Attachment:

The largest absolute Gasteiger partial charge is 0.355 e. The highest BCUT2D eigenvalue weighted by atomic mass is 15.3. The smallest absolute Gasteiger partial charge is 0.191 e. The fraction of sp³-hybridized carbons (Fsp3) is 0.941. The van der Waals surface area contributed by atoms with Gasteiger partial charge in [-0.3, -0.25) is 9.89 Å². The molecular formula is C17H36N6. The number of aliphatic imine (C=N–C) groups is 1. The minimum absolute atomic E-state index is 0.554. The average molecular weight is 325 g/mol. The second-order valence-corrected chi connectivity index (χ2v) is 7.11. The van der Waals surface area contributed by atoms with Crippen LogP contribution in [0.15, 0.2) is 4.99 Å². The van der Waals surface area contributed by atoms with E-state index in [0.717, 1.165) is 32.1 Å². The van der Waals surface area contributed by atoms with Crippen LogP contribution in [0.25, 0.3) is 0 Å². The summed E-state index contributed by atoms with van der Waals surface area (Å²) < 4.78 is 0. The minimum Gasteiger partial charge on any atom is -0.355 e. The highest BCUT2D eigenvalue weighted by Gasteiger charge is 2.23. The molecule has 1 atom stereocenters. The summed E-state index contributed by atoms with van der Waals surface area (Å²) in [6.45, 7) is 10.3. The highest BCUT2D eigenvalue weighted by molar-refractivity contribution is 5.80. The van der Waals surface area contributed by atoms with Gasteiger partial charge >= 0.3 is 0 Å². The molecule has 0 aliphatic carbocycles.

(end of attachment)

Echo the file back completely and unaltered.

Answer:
The largest absolute Gasteiger partial charge is 0.355 e. The highest BCUT2D eigenvalue weighted by atomic mass is 15.3. The smallest absolute Gasteiger partial charge is 0.191 e. The fraction of sp³-hybridized carbons (Fsp3) is 0.941. The van der Waals surface area contributed by atoms with Gasteiger partial charge in [-0.3, -0.25) is 9.89 Å². The molecular formula is C17H36N6. The number of aliphatic imine (C=N–C) groups is 1. The minimum absolute atomic E-state index is 0.554. The average molecular weight is 325 g/mol. The second-order valence-corrected chi connectivity index (χ2v) is 7.11. The van der Waals surface area contributed by atoms with Crippen LogP contribution in [0.15, 0.2) is 4.99 Å². The van der Waals surface area contributed by atoms with E-state index in [0.717, 1.165) is 32.1 Å². The van der Waals surface area contributed by atoms with Crippen LogP contribution in [0.25, 0.3) is 0 Å². The summed E-state index contributed by atoms with van der Waals surface area (Å²) < 4.78 is 0. The minimum Gasteiger partial charge on any atom is -0.355 e. The highest BCUT2D eigenvalue weighted by Gasteiger charge is 2.23. The molecule has 1 atom stereocenters. The summed E-state index contributed by atoms with van der Waals surface area (Å²) in [6.45, 7) is 10.3. The highest BCUT2D eigenvalue weighted by molar-refractivity contribution is 5.80. The van der Waals surface area contributed by atoms with Gasteiger partial charge >= 0.3 is 0 Å². The molecule has 0 aliphatic carbocycles.